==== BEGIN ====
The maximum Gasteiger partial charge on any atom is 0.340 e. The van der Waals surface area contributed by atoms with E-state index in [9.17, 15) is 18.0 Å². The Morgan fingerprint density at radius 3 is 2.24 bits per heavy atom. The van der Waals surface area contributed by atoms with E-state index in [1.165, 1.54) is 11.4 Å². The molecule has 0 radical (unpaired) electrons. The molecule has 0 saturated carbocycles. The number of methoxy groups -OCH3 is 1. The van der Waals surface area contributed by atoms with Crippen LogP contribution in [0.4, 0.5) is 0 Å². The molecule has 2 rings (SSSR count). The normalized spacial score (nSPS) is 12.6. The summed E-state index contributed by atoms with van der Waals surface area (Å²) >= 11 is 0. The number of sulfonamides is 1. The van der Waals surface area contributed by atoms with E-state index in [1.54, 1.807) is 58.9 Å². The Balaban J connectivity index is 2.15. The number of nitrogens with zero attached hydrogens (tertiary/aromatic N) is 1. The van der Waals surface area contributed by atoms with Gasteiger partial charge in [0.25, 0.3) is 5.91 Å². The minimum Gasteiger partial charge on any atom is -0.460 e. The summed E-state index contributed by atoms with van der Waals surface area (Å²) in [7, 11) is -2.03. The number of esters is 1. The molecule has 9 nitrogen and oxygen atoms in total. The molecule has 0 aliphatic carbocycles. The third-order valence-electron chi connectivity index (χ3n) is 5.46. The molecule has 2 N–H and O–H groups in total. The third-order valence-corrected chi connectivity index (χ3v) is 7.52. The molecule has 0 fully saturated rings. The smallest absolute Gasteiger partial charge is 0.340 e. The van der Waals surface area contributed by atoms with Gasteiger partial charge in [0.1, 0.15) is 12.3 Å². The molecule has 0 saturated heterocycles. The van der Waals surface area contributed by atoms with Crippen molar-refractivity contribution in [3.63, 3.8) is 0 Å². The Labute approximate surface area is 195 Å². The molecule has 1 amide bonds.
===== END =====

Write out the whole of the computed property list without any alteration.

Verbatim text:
The maximum Gasteiger partial charge on any atom is 0.340 e. The van der Waals surface area contributed by atoms with E-state index in [9.17, 15) is 18.0 Å². The Morgan fingerprint density at radius 3 is 2.24 bits per heavy atom. The van der Waals surface area contributed by atoms with E-state index in [1.165, 1.54) is 11.4 Å². The molecule has 0 radical (unpaired) electrons. The molecule has 0 saturated carbocycles. The number of methoxy groups -OCH3 is 1. The van der Waals surface area contributed by atoms with Crippen LogP contribution in [0.4, 0.5) is 0 Å². The molecule has 2 rings (SSSR count). The normalized spacial score (nSPS) is 12.6. The summed E-state index contributed by atoms with van der Waals surface area (Å²) >= 11 is 0. The number of sulfonamides is 1. The van der Waals surface area contributed by atoms with E-state index in [1.54, 1.807) is 58.9 Å². The Balaban J connectivity index is 2.15. The number of nitrogens with zero attached hydrogens (tertiary/aromatic N) is 1. The van der Waals surface area contributed by atoms with Gasteiger partial charge in [0.25, 0.3) is 5.91 Å². The minimum Gasteiger partial charge on any atom is -0.460 e. The summed E-state index contributed by atoms with van der Waals surface area (Å²) in [7, 11) is -2.03. The number of esters is 1. The molecule has 9 nitrogen and oxygen atoms in total. The molecule has 0 aliphatic carbocycles. The third-order valence-electron chi connectivity index (χ3n) is 5.46. The molecule has 2 N–H and O–H groups in total. The third-order valence-corrected chi connectivity index (χ3v) is 7.52. The molecule has 0 fully saturated rings. The smallest absolute Gasteiger partial charge is 0.340 e. The van der Waals surface area contributed by atoms with Gasteiger partial charge in [0.1, 0.15) is 12.3 Å². The molecule has 0 saturated heterocycles. The van der Waals surface area contributed by atoms with Crippen molar-refractivity contribution in [3.63, 3.8) is 0 Å². The Labute approximate surface area is 195 Å². The molecule has 1 amide bonds.